Stopping TRAIN ‘irresponsible’ | Inquirer News

Stopping TRAIN ‘irresponsible’

/ 06:30 AM May 16, 2018

The chair of the powerful ways and means committee of the House of Representatives is opposing calls to suspend the implementation of the Tax Reform for Acceleration and Inclusion (TRAIN) Act, saying a review of its effects should come first.

Rep. Dakila Carlo Cua told reporters it would be “irresponsible” to suspend the TRAIN law outright because of its “economic implications.”

Review first


“I think we should be reviewing first, and not be drastic about suspending it,” he said.


“There will be a problem with our coffers, so it’s very irresponsible to do that,” he added.

But Cua said he would be open to a study of the TRAIN law’s effects on the country’s rising inflation — or the overall increase in price levels — citing the need to discuss “the health of the economy.”

Burden on the poor

Senators Bam Aquino and JV Ejercito have called for a suspension of the enforcement of the TRAIN law, as the poor have borne the impact of a spike in consumer prices brought by increases in taxes on some consumer goods.

The Makabayan bloc filed House Bill No. 7653 seeking to repeal the TRAIN law’s increase of fuel taxes and restore lower levels and also repeal excise taxes on sweetened beverages.

The TRAIN law, which took effect on Jan. 1, imposed an additional P3 tax for every liter of kerosene, a P2.50 tax for every liter of diesel and bunker fuel oil, and a P1 tax for every kilogram of liquefied petroleum gas.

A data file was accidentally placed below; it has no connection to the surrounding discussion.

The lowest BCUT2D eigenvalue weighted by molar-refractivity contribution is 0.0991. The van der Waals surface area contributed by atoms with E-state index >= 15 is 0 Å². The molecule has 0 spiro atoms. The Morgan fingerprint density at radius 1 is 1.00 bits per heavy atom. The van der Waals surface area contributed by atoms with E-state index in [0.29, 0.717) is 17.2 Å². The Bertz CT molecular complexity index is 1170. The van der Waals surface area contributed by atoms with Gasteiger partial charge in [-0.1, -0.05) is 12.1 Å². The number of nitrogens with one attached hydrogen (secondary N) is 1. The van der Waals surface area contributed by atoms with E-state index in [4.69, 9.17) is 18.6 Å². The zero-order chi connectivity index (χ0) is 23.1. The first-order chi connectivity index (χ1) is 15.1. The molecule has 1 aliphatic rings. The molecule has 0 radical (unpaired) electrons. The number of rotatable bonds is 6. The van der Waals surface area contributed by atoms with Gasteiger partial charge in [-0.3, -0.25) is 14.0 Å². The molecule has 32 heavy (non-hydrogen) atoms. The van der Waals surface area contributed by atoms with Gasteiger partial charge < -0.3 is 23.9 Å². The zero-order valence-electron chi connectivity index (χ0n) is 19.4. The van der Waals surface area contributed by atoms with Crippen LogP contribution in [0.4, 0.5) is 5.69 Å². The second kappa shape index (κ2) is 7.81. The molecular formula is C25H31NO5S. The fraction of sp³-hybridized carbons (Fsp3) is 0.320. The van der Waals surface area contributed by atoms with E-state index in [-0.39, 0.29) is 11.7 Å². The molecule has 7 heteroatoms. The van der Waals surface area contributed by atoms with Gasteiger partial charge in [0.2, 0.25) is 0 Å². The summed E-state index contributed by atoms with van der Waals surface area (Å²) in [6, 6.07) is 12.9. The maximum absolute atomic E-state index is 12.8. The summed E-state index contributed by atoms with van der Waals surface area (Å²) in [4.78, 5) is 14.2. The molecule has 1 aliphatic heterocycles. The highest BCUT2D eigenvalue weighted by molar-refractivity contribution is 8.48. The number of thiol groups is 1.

The inflation rate for the first four months of 2018 averaged 4.1 percent, breaching the government’s 2- to 4-percent target range.

April’s inflation rate of 4.5 percent was the fastest in over five years.

They know their job

Amid these calls to assess the TRAIN law’s effect on the poor, Cua said he was “confident in our economic managers that they know what they’re doing.”

He noted that the Monetary Board had started shifting monetary policy and raised key interest rates for the first time since 2014 to stabilize prices.

Other factors

Cua echoed the administration’s economic managers in saying that rising inflation could be caused by other factors such as the dollar exchange rate and the increase in the prices of some commodities.

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He also insisted that the TRAIN law provided for safeguards, such as a provision suspending the incremental increase of excise taxes on fuel products should the average price of Dubai crude oil breach $80 per barrel.

TAGS: Bam Aquino, Dakila Carlo Cua, tax reforms, Train

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